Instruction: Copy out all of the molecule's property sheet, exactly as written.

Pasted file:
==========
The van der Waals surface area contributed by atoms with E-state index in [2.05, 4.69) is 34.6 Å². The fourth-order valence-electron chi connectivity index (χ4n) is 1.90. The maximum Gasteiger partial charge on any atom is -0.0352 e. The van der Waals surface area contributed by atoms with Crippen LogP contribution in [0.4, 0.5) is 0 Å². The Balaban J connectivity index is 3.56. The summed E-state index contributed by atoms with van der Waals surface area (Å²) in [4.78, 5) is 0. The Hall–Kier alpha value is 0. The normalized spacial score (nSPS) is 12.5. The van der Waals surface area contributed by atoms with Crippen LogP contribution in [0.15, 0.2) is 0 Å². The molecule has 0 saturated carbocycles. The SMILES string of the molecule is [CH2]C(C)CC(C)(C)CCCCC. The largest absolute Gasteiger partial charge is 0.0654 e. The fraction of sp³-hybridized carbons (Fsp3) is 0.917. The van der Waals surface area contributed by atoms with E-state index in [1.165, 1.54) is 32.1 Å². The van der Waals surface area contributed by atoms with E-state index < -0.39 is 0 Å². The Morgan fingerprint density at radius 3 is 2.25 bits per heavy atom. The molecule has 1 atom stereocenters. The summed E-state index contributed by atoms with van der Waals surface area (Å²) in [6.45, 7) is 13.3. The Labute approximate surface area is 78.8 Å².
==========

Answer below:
The van der Waals surface area contributed by atoms with E-state index in [2.05, 4.69) is 34.6 Å². The fourth-order valence-electron chi connectivity index (χ4n) is 1.90. The maximum Gasteiger partial charge on any atom is -0.0352 e. The van der Waals surface area contributed by atoms with Crippen LogP contribution in [0.4, 0.5) is 0 Å². The Balaban J connectivity index is 3.56. The summed E-state index contributed by atoms with van der Waals surface area (Å²) in [4.78, 5) is 0. The Hall–Kier alpha value is 0. The normalized spacial score (nSPS) is 12.5. The van der Waals surface area contributed by atoms with Crippen LogP contribution in [0.15, 0.2) is 0 Å². The molecule has 0 saturated carbocycles. The SMILES string of the molecule is [CH2]C(C)CC(C)(C)CCCCC. The largest absolute Gasteiger partial charge is 0.0654 e. The fraction of sp³-hybridized carbons (Fsp3) is 0.917. The van der Waals surface area contributed by atoms with E-state index in [1.165, 1.54) is 32.1 Å². The van der Waals surface area contributed by atoms with E-state index < -0.39 is 0 Å². The Morgan fingerprint density at radius 3 is 2.25 bits per heavy atom. The molecule has 1 atom stereocenters. The summed E-state index contributed by atoms with van der Waals surface area (Å²) in [6.45, 7) is 13.3. The Labute approximate surface area is 78.8 Å².